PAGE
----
Vale, Eusebius McKaiser

Just a few hours after Eusebius McKaiser posted a recommendation to his social media networks, encouraging everyone to listen to Musa Motha, we learn that he has died at the age of 45.

His death was sudden, with no forewarning, and it was apparently an epileptic seizure that took him down. My deepest condolences to Nduduzo, and of course also all the other members of his intimate circle, that I never got to meet.

Currents and undertoads

Things have been rather adrift for some time, for many of us. Obviously Covid-19 for all of us, and then everyone’s other stuff – perhaps the same as before or perhaps changed, but always at least complicating the lives of the person dealing with their particular version of a life.

My novel story (as in “a new thing that one is dealing with”, also sometimes an escalation of an old thing) involves the last few years at the University of Cape Town, which has been in the news of late, for the same reasons spoken of in said news. As you’d expect.

Further notes on OpenAI and ChatGPT

Continuing with the theme of my previous post (on higher education and OpenAI), John Maytham invited me join him in discussion on CapeTalk to explore some of the implications of these AI tools for student assessment and the educational project. The audio on my side was not great, but it’s certainly audible, and the podcast is available here.

In any event, here’s a more structured version of what I said, and wanted to say. In his introduction, John referred to the comments made by other guests he’s had on the show, including by some friends of mine, but those contributions seem to have largely been focused on the implications of ChatGPT/OpenAI on human creativity, how it is identified (in light of these plausible simulacra), and the implications of that for culture.

Review: The Psychology of Stupidity

A friend recently asked me to review Jean-Francois Marmion’s book, The Psychology of Stupidity, for her radio show Book Choice (that’s the podcast link – my bit starts at 39m50s, and it is also embedded below).

As it happened, I was reading the book in any case, so happily agreed to provide the requested 3 minutes of audio commentary. For those who prefer reading to listening, the (fuller) text is posted after the audio.

I hope this finds you well

Readers of a certain age (in this case, I suspect this means anyone over 30 or so) will remember that there was a time when nobody started an email with the sentence “I hope this finds you well”.

Sometime in the last 5 or so years, some evil cabal has decided to tell secondary school pupils – and even (theoretically) fully-hatched people in the workplace – that all emails have to begin with this sentence.

Who will we be “after” Covid-19?

When I was selling books on the floor of a branch of Olsson’s Books, an independent bookstore in Baltimore, MD 30 years ago, Robert Pirsig’s Lila: An Inquiry into Morals arrived in one of our regular shipments from the distributors. Lila was the sequel to Zen and the Art of Motorcycle Maintenance (1974), and was a Pulitzer Prize finalist in 1992.

Square Brackets: a podcast about elisions, ambiguities and [our] confusions

Podcasts continue to increase in popularity, and after years of being encouraged to try my hand at producing one, Greg Andrews and I decided to do just that. Square Brackets is the result, and after releasing a weekly episode for the past two months, it’s probably time to announce it here on Synapses.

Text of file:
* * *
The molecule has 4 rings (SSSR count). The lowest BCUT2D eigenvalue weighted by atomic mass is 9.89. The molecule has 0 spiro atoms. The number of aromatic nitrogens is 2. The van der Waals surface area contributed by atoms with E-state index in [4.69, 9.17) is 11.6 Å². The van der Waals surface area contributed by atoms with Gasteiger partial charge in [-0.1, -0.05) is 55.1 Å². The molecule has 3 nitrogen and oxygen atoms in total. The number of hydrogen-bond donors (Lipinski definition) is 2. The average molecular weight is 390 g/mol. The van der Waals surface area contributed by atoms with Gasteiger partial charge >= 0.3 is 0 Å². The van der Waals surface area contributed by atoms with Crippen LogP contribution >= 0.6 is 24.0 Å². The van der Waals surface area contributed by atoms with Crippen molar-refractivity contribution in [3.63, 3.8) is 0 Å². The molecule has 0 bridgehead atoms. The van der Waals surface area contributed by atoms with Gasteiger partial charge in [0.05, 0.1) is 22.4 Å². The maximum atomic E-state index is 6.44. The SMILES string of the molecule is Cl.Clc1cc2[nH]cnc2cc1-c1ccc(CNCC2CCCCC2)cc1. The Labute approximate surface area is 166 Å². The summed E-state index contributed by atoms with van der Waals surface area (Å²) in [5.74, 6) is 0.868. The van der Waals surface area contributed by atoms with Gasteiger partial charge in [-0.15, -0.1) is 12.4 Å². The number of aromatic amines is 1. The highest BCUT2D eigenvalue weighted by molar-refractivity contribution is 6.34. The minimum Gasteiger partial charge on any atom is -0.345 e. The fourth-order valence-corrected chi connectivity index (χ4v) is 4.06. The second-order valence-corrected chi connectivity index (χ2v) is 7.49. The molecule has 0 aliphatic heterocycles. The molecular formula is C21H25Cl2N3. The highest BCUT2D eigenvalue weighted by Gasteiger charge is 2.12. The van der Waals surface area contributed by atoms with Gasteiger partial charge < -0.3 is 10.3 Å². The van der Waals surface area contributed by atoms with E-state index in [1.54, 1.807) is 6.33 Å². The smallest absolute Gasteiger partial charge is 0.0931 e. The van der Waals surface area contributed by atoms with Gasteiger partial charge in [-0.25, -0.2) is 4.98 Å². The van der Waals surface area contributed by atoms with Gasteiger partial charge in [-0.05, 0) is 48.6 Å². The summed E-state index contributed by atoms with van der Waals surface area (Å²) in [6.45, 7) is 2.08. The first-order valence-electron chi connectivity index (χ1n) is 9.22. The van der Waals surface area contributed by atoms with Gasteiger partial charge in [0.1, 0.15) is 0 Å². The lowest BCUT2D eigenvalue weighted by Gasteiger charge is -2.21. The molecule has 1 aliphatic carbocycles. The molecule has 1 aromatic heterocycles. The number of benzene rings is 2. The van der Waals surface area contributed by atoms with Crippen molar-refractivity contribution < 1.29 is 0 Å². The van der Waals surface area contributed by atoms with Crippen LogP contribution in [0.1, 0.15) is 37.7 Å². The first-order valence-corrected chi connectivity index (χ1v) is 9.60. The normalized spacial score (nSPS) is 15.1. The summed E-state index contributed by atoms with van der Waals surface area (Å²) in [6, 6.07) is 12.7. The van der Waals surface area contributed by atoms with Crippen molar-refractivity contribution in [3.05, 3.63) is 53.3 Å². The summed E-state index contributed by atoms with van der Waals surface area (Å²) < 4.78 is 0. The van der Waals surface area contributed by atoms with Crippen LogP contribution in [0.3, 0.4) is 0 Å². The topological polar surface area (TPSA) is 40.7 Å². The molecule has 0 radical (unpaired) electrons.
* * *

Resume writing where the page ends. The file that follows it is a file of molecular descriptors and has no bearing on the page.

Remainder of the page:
Judge Learned Hand and liberalism

“Judge Learned Hand” reads like a Zen koan or something, but he was in fact an American judge, who has been “quoted more often by legal scholars and by the Supreme Court of the United States than any other lower-court judge“. Yes, that is (most of) his real name – the full version is Billings Learned Hand.

His Wikipedia page (linked above) makes for fascinating reading, but if you leave this post wanting to know more about his thinking, I’d encourage you to read Jerome Frank’s 1957 article titled Some reflections on Judge Learned Hand (pdf).

The aspect of his thinking that I want to briefly discuss here is about what liberalism meant to him, and what it means to me. In 1944, Hand gave a speech titled “The Spirit of Liberty” to a gathering of around 1.5 million people in Central Park, NY, many of them newly-naturalised citizens.

You can – and indeed should – read the full speech. The portion of it I want to address goes as follows:

No, that doesn’t actually beg the question

Greetings from the Franschhoek Literary Festival where, when we’re not sitting in panel discussions, you might often find us sitting drinking wine and debating important matters. Today, after our table resolved the issue of whether you should wear your name tag in a visible (to some, ostentatious) fashion (yes), we moved on to talking about whether it was worth contesting the increasingly prevalent misuse of the phrase “begs the question”.

Dying with dignity

Yesterday, a strange collection of people received an unusual email. It was a suicide note from a man we knew to varying degrees, sent to people with whom he’d formed a connection over the years, whether via secular humanist activism (as in my case) or badminton, or something more intimate, like being family or close friends.

It was scheduled to be sent hours after he had taken his life, and included instructions regarding memorial services, burial and the like.

I didn’t know him well, so I’m not sad at his death in any personal fashion. I am however sad at how he had to die – alone, and with no certainty that his suffering would be alleviated, given that the medical support that should be available at times like these cannot be provided unless you can find a physician who is willing to break the law.